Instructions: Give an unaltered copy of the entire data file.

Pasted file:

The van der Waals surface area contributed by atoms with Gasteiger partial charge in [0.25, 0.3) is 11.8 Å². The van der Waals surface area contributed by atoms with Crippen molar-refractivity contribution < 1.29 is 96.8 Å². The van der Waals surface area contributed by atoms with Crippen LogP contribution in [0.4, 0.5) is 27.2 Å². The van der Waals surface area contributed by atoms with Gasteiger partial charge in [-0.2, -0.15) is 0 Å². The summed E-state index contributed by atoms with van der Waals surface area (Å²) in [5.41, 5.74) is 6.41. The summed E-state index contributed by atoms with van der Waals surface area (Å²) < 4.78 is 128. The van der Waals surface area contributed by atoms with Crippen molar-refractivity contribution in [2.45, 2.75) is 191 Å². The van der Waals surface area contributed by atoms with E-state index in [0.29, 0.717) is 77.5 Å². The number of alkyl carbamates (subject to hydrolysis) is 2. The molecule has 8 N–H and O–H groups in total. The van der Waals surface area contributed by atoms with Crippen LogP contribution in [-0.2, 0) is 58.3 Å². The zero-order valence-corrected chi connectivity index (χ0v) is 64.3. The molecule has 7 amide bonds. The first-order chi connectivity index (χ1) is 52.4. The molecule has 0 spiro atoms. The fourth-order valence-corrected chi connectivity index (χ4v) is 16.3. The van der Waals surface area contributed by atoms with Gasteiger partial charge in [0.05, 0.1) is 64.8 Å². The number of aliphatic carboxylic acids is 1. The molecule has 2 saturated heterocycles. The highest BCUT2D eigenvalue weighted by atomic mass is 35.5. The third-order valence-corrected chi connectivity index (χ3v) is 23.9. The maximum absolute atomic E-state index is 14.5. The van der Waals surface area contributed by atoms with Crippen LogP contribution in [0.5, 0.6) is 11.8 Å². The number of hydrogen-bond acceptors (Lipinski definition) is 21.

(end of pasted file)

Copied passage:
The van der Waals surface area contributed by atoms with Gasteiger partial charge in [0.25, 0.3) is 11.8 Å². The van der Waals surface area contributed by atoms with Crippen molar-refractivity contribution < 1.29 is 96.8 Å². The van der Waals surface area contributed by atoms with Crippen LogP contribution in [0.4, 0.5) is 27.2 Å². The van der Waals surface area contributed by atoms with Gasteiger partial charge in [-0.2, -0.15) is 0 Å². The summed E-state index contributed by atoms with van der Waals surface area (Å²) in [5.41, 5.74) is 6.41. The summed E-state index contributed by atoms with van der Waals surface area (Å²) < 4.78 is 128. The van der Waals surface area contributed by atoms with Crippen molar-refractivity contribution in [2.45, 2.75) is 191 Å². The van der Waals surface area contributed by atoms with E-state index in [0.29, 0.717) is 77.5 Å². The number of alkyl carbamates (subject to hydrolysis) is 2. The molecule has 8 N–H and O–H groups in total. The van der Waals surface area contributed by atoms with Crippen LogP contribution in [-0.2, 0) is 58.3 Å². The zero-order valence-corrected chi connectivity index (χ0v) is 64.3. The molecule has 7 amide bonds. The first-order chi connectivity index (χ1) is 52.4. The molecule has 0 spiro atoms. The fourth-order valence-corrected chi connectivity index (χ4v) is 16.3. The van der Waals surface area contributed by atoms with Gasteiger partial charge in [0.05, 0.1) is 64.8 Å². The number of aliphatic carboxylic acids is 1. The molecule has 2 saturated heterocycles. The highest BCUT2D eigenvalue weighted by atomic mass is 35.5. The third-order valence-corrected chi connectivity index (χ3v) is 23.9. The maximum absolute atomic E-state index is 14.5. The van der Waals surface area contributed by atoms with Crippen LogP contribution in [0.5, 0.6) is 11.8 Å². The number of hydrogen-bond acceptors (Lipinski definition) is 21.